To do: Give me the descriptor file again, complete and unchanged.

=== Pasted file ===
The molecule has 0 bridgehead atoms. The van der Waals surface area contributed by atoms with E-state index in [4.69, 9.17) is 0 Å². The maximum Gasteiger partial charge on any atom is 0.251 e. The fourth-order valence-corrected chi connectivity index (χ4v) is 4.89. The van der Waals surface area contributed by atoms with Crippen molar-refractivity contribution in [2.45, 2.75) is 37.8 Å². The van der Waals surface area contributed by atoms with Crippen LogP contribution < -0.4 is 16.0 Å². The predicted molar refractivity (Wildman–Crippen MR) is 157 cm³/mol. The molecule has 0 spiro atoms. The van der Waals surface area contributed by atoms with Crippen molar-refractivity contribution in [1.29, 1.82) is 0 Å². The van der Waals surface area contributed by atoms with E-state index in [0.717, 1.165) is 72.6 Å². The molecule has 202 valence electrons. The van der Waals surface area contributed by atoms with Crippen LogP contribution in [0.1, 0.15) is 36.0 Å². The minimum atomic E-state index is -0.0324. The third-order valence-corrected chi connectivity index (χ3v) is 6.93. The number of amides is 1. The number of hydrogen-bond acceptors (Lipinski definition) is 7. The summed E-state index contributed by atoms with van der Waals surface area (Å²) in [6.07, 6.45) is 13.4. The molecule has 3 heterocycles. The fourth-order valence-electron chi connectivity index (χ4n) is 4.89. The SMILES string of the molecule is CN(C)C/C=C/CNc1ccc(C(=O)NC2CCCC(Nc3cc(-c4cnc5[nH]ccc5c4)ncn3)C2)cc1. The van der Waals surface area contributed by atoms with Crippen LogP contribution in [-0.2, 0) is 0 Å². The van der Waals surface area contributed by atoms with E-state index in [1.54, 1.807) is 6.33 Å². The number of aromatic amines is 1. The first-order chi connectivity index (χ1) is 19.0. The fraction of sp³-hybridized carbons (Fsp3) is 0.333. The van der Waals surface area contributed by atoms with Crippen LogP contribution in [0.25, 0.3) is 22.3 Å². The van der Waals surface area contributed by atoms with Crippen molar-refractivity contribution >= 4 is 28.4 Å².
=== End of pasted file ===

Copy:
The molecule has 0 bridgehead atoms. The van der Waals surface area contributed by atoms with E-state index in [4.69, 9.17) is 0 Å². The maximum Gasteiger partial charge on any atom is 0.251 e. The fourth-order valence-corrected chi connectivity index (χ4v) is 4.89. The van der Waals surface area contributed by atoms with Crippen molar-refractivity contribution in [2.45, 2.75) is 37.8 Å². The van der Waals surface area contributed by atoms with Crippen LogP contribution < -0.4 is 16.0 Å². The predicted molar refractivity (Wildman–Crippen MR) is 157 cm³/mol. The molecule has 0 spiro atoms. The van der Waals surface area contributed by atoms with Crippen molar-refractivity contribution in [1.29, 1.82) is 0 Å². The van der Waals surface area contributed by atoms with E-state index in [0.717, 1.165) is 72.6 Å². The molecule has 202 valence electrons. The van der Waals surface area contributed by atoms with Crippen LogP contribution in [0.1, 0.15) is 36.0 Å². The minimum atomic E-state index is -0.0324. The third-order valence-corrected chi connectivity index (χ3v) is 6.93. The number of amides is 1. The number of hydrogen-bond acceptors (Lipinski definition) is 7. The summed E-state index contributed by atoms with van der Waals surface area (Å²) in [6.07, 6.45) is 13.4. The molecule has 3 heterocycles. The fourth-order valence-electron chi connectivity index (χ4n) is 4.89. The SMILES string of the molecule is CN(C)C/C=C/CNc1ccc(C(=O)NC2CCCC(Nc3cc(-c4cnc5[nH]ccc5c4)ncn3)C2)cc1. The van der Waals surface area contributed by atoms with Crippen LogP contribution in [-0.2, 0) is 0 Å². The van der Waals surface area contributed by atoms with E-state index in [1.54, 1.807) is 6.33 Å². The number of aromatic amines is 1. The first-order chi connectivity index (χ1) is 19.0. The fraction of sp³-hybridized carbons (Fsp3) is 0.333. The van der Waals surface area contributed by atoms with Crippen LogP contribution in [0.25, 0.3) is 22.3 Å². The van der Waals surface area contributed by atoms with Crippen molar-refractivity contribution >= 4 is 28.4 Å².